Sep 16, 2009
Banking institutions and credit unions have long promoted debit cards as a convenient alternative to credit cards. However, consumers are finding out that debit cards are not really as friendly as banks want people to believe. Peter Means, for example, used his debit card as a fallback. He thought it will help him spend his money more prudently.
Turns out that using debit cards did him more harm than good. The bank charged him seven separate $34 fees to cover his purchases when there was not enough money in his account. So even if Mr. Means did comparison shopping and selected the best deals, he still ends up on the losing end. In essence, he paid $6.75 at Lowe’s to get screws and was charged a $34 overdraft fee for it… he paid $4.14 for coffee at Starbucks and was charged another $34 and so on. In total, he spent $238 in overdraft charges for just one day’s worth of transactions.
The $34 fee stated above is marketed as an overdraft protection. But the fees it generates have become a significant source of income for banks especially at a time when consumers are using their credit cards less and are generally cutting back on spending. For this year alone, financial institutions are projected to derive as much as $27 billion because of overdraft fees on checking accounts (usually on checks and debit card purchases that exceed the balance).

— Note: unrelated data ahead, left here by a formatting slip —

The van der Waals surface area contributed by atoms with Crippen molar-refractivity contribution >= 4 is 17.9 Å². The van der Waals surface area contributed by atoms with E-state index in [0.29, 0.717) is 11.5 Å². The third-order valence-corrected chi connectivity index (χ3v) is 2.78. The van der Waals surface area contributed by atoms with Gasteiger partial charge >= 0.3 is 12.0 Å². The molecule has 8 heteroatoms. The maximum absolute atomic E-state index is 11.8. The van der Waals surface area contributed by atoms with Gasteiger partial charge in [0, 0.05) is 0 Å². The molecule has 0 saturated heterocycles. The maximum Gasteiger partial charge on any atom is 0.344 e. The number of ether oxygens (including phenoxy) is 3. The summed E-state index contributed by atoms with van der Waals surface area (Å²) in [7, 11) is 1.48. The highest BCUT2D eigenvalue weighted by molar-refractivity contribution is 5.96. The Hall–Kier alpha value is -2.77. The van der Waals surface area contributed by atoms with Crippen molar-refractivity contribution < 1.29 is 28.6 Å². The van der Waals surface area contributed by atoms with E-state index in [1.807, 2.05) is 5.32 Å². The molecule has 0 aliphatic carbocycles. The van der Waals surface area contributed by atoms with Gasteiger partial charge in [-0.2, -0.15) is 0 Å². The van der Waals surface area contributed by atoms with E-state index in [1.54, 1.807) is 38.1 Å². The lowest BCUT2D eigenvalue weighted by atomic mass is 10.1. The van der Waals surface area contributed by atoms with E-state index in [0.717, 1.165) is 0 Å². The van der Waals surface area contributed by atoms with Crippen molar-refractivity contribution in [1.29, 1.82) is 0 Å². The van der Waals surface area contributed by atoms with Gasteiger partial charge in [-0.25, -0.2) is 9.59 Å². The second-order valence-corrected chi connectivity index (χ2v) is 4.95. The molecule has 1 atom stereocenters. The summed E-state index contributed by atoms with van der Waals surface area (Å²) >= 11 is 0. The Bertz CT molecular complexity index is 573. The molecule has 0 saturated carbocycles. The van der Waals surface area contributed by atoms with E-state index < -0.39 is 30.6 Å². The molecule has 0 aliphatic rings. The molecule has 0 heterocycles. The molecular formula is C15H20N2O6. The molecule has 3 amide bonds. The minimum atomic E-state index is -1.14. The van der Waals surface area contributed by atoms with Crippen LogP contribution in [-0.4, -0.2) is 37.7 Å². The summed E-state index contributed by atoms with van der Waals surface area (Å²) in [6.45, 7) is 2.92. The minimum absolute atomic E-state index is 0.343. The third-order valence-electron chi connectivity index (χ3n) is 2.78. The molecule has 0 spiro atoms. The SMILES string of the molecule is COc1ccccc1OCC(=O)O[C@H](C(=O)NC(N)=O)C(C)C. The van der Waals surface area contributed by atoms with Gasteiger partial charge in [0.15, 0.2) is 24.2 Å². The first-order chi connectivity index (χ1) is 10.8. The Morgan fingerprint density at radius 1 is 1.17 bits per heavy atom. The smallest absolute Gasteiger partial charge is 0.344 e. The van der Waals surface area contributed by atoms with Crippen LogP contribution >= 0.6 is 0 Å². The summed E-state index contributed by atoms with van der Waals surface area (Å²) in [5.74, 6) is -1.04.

It is a fact that banks are now making more money covering overdraft than they do from credit card penalty fees. The reason can be traced to several sources. For one, Americans use debit cards more often. And secondly, some banks manipulate a client’s transactions in a way that will let them incur more overdraft charges. The cascade of fees, as can be seen in the $34 example, can be very quick especially among consumers who can least afford it.
With the financial overhaul surrounding credit cards, banks have found a new way to generate their lost revenue. Debit has become a stealth type of credit. Three quarters of the country’s largest banks with the exception of ING Direct and Citigroup automatically cover ATM and debit overdraft.
- Credit Card Legislation – Companies No Longer Allowed to Offer Perks
- New Credit Card Laws – New Details
- More Irresistible Credit Card Perks – But You Actually Pay for Them
- Tricky Credit Card Fees
- Credit Card Act – Weekly Round-Up
- Credit Card Act of 2009 – The Effects
- Credit Card Rewards – What you Should Know
- Credit Card Debt – The Worst Things You Can Do
- Credit Card Traps – How to Avoid Them
- Consumers Still Hurting Despite Loan and Card Reforms